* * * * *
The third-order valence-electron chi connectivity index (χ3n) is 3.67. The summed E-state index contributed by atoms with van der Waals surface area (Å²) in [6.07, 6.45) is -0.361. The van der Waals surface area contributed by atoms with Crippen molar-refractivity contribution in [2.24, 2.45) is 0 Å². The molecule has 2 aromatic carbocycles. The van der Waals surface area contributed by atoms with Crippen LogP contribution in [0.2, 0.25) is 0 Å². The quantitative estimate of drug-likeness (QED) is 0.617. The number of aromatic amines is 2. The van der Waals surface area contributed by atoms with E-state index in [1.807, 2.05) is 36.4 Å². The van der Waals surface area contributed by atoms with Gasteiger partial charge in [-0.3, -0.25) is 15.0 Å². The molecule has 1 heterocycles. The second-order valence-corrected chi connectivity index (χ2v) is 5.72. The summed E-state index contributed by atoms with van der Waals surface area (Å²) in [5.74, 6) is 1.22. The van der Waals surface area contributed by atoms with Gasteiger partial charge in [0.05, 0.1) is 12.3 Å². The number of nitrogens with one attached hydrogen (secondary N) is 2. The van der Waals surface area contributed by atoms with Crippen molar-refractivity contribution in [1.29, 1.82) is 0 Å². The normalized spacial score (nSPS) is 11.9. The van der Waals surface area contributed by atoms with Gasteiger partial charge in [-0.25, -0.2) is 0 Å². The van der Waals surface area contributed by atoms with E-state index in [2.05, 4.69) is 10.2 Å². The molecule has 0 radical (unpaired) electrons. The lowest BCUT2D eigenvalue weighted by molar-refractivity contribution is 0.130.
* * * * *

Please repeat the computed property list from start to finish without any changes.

The third-order valence-electron chi connectivity index (χ3n) is 3.67. The summed E-state index contributed by atoms with van der Waals surface area (Å²) in [6.07, 6.45) is -0.361. The van der Waals surface area contributed by atoms with Crippen molar-refractivity contribution in [2.24, 2.45) is 0 Å². The molecule has 2 aromatic carbocycles. The van der Waals surface area contributed by atoms with Crippen LogP contribution in [0.2, 0.25) is 0 Å². The quantitative estimate of drug-likeness (QED) is 0.617. The number of aromatic amines is 2. The van der Waals surface area contributed by atoms with E-state index in [1.807, 2.05) is 36.4 Å². The van der Waals surface area contributed by atoms with Gasteiger partial charge in [-0.3, -0.25) is 15.0 Å². The molecule has 1 heterocycles. The second-order valence-corrected chi connectivity index (χ2v) is 5.72. The summed E-state index contributed by atoms with van der Waals surface area (Å²) in [5.74, 6) is 1.22. The van der Waals surface area contributed by atoms with Gasteiger partial charge in [0.05, 0.1) is 12.3 Å². The number of nitrogens with one attached hydrogen (secondary N) is 2. The van der Waals surface area contributed by atoms with Crippen molar-refractivity contribution in [1.29, 1.82) is 0 Å². The normalized spacial score (nSPS) is 11.9. The van der Waals surface area contributed by atoms with Gasteiger partial charge in [-0.25, -0.2) is 0 Å². The van der Waals surface area contributed by atoms with E-state index in [2.05, 4.69) is 10.2 Å². The molecule has 0 radical (unpaired) electrons. The lowest BCUT2D eigenvalue weighted by molar-refractivity contribution is 0.130.